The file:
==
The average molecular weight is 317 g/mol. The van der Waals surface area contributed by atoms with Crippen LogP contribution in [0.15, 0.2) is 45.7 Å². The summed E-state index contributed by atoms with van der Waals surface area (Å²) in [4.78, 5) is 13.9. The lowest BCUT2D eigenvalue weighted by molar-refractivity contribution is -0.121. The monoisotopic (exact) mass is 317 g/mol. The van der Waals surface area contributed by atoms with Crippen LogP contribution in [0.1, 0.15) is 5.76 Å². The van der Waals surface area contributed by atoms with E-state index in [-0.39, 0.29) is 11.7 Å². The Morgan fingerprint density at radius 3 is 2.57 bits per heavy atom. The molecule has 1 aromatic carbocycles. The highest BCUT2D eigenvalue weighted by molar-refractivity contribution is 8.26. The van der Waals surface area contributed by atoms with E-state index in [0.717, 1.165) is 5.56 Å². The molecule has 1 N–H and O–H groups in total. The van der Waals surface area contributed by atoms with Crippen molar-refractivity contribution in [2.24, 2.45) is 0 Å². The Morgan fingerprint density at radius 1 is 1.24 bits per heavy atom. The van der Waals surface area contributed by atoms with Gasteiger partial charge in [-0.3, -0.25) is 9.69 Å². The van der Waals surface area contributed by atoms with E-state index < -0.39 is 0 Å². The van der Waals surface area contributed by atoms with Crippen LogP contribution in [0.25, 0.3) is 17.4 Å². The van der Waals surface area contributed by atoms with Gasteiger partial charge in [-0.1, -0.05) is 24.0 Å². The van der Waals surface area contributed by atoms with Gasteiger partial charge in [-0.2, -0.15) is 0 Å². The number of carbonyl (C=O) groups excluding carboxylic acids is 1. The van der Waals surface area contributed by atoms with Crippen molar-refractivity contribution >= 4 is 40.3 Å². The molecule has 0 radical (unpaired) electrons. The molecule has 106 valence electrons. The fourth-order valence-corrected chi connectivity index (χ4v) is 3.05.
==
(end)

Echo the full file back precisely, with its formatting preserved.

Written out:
The average molecular weight is 317 g/mol. The van der Waals surface area contributed by atoms with Crippen LogP contribution in [0.15, 0.2) is 45.7 Å². The summed E-state index contributed by atoms with van der Waals surface area (Å²) in [4.78, 5) is 13.9. The lowest BCUT2D eigenvalue weighted by molar-refractivity contribution is -0.121. The monoisotopic (exact) mass is 317 g/mol. The van der Waals surface area contributed by atoms with Crippen LogP contribution in [0.1, 0.15) is 5.76 Å². The van der Waals surface area contributed by atoms with E-state index in [-0.39, 0.29) is 11.7 Å². The Morgan fingerprint density at radius 3 is 2.57 bits per heavy atom. The molecule has 1 aromatic carbocycles. The highest BCUT2D eigenvalue weighted by molar-refractivity contribution is 8.26. The van der Waals surface area contributed by atoms with E-state index in [0.717, 1.165) is 5.56 Å². The molecule has 1 N–H and O–H groups in total. The van der Waals surface area contributed by atoms with Crippen molar-refractivity contribution in [2.24, 2.45) is 0 Å². The Morgan fingerprint density at radius 1 is 1.24 bits per heavy atom. The van der Waals surface area contributed by atoms with Gasteiger partial charge in [-0.3, -0.25) is 9.69 Å². The van der Waals surface area contributed by atoms with E-state index < -0.39 is 0 Å². The van der Waals surface area contributed by atoms with Crippen LogP contribution in [0.25, 0.3) is 17.4 Å². The van der Waals surface area contributed by atoms with Gasteiger partial charge in [-0.1, -0.05) is 24.0 Å². The van der Waals surface area contributed by atoms with Gasteiger partial charge in [-0.2, -0.15) is 0 Å². The number of carbonyl (C=O) groups excluding carboxylic acids is 1. The van der Waals surface area contributed by atoms with Crippen molar-refractivity contribution >= 4 is 40.3 Å². The molecule has 0 radical (unpaired) electrons. The molecule has 106 valence electrons. The fourth-order valence-corrected chi connectivity index (χ4v) is 3.05.